Fashion is survival armour, or so they say. This season on the high street features hiking boots, trainers, camping backpacks, and the pièce de résistance – the cagoule. Without the warm insides of pubs and cafes, we must now dress for all weathers if we go out and socialise. Many opt to avoid public transport, so walking distances in cities have increased. As the BBC’s James FitzGerald said, ‘we’re in a perpetual state of urban camping.’
For city dwellers, new stamina is required for whole weekends spent outside without sit-downs in cafés. We’re used to dashing about, but not urban hiking. The elements can be cruel. During lockdown, I saw a group outside an ice cream parlour in North London in full waterproofs with walking poles. I mistook them for tourists, but no, they’d simply tramped the ten kilometres from one city village to the next. In peacetime the tube journey is a doddle, now you must cross the vale. It feels epic, Tolkeinesque even.
Friends in the country may laugh, but they do tend to have the advantage of cars. And the absence of open pubs is being felt for those in the countryside too. A walk or car journey to a friend’s house for an open-air chat is fun until the clouds threaten. Then, it’s back in the car or huddle under a porch while trying to keep the distance.
To some degree, rural socialising has always involved wellies and waterproofs– the standard walking wardrobe when you only have trees to shelter under. What’s interesting is observing these trends bloom in the city. In the 80s, Barbours and Dubarry boots bled into west London, blurring country and town. Their practicality is undeniable, their elegance less so. Mostly though, city people dress for the office and take a brolly in case. But a brolly is a temporary measure, lasting only until the next open door, be that pub, museum or shop. Without their shelter a proper cagoule is a must.
On the plus side, furloughed friends have reported a boost in step-count as they’ve had time to explore their areas more. Many still working have taken up cycling to avoid public transport. In March, going out for a walk felt a bit Soviet – restricted, but good for public health. Now covering long distances by foot or bike is the norm.
The fashion world is scoping out whether people will continue wearing inactive activewear after lockdown. Merging fashion with sportswear is nothing new of course. Comfy, practical clothes have seen a boom in sales, but what about the really outdoorsy stuff? Put keywords hiking or cagoule into fashion search engine Tagwalk and you’ll get few results. Strange, because some of the most iconic pieces have been waterproof: Paddington bear’s mackintosh, Jeremy Fisher’s galoshes, your anorak-clad geography teacher measuring footpath erosion.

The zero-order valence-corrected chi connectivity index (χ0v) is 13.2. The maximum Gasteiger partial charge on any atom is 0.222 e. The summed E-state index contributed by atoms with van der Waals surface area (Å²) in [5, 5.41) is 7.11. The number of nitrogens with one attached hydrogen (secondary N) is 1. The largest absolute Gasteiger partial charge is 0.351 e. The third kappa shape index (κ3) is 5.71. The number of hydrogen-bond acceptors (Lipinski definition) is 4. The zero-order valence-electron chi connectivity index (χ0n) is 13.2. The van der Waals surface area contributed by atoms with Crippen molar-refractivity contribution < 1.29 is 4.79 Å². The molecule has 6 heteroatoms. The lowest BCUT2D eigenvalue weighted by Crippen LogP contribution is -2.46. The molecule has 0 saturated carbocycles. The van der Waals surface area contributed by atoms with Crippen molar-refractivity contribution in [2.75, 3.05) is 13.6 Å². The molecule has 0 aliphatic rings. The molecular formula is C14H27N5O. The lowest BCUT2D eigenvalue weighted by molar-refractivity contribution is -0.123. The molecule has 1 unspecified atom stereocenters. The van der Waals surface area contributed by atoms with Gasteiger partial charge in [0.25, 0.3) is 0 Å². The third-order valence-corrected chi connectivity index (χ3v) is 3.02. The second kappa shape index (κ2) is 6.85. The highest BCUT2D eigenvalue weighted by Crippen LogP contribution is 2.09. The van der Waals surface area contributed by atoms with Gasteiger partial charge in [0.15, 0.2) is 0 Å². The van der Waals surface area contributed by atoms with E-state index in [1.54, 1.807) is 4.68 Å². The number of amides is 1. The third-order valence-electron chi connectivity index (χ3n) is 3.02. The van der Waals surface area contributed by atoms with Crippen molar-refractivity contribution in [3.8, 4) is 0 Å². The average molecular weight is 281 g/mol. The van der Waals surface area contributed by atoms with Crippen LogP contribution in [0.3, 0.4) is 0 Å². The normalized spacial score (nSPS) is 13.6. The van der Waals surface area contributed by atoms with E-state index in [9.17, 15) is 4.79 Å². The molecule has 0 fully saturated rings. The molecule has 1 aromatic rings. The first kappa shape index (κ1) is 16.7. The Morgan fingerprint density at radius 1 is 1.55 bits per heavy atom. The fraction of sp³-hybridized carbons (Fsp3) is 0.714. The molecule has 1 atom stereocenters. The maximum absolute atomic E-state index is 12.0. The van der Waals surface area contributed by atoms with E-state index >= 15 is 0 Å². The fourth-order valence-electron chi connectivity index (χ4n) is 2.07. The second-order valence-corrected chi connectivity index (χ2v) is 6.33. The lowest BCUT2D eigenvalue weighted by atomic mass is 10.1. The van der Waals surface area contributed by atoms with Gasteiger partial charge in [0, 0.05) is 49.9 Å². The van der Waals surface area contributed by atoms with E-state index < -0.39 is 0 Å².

I asked former Dazed stylist, Met Kilinc, if he could see hiking-chic integrated or if it will remain in specialist sports and camping shops. We spoke about the many collaborations designers do with utilitarian brands, such as Martine Rose’s menswear jackets for North Face. Camping-chic has likewise been brought to life by Glastonbury withdrawal symptoms – designer Bradley Sharpe recently made a whole range of tent dresses. A few years ago, everyone was wearing the Napapijri Skidoo anorak, with the iconic Norwegian flag pasted on the front. Even Prada has gone for gabardine. The appeal lies in the unisex of waterproof: the need to stay dry is unanimous.
But as he said, ‘whether we will see more of this mountaineering wear appearing on catwalks is unlikely.’ Gorpcore, a phrase coined in 2017 to describe New Yorkers’ penchant for wearing Patagonia fleeces and ponchos, has had its big moment. ‘Instead, there is a lot of extravagant design around because when this is over, people will want to wear crazy stuff again.’
There’s certainly an argument for this. A parent facetimed me last week in a state of excitement: he was donning a suit for the first time in months, to conduct an interview with a VE veteran for the Parish mag. The rest of his time is spent in gardening gear and a fleece. I too long to wear ‘the crazy stuff’ again.
City and countryside alike do feel more hostile when you’re limited to the outdoors. If you’ve been camping, you’ll recognise this feeling and know that small comforts become more important. Best of all after a hike is a pub with hot water and an indoor meal. The same goes for lockdown – a takeaway coffee commands such pomp and ceremony now, a takeaway pint even more so. Pubs are now open, giving us access once more to their warm recesses and lively atmosphere. It’s these little things we will appreciate the most. That, and not carrying our cagoules everywhere.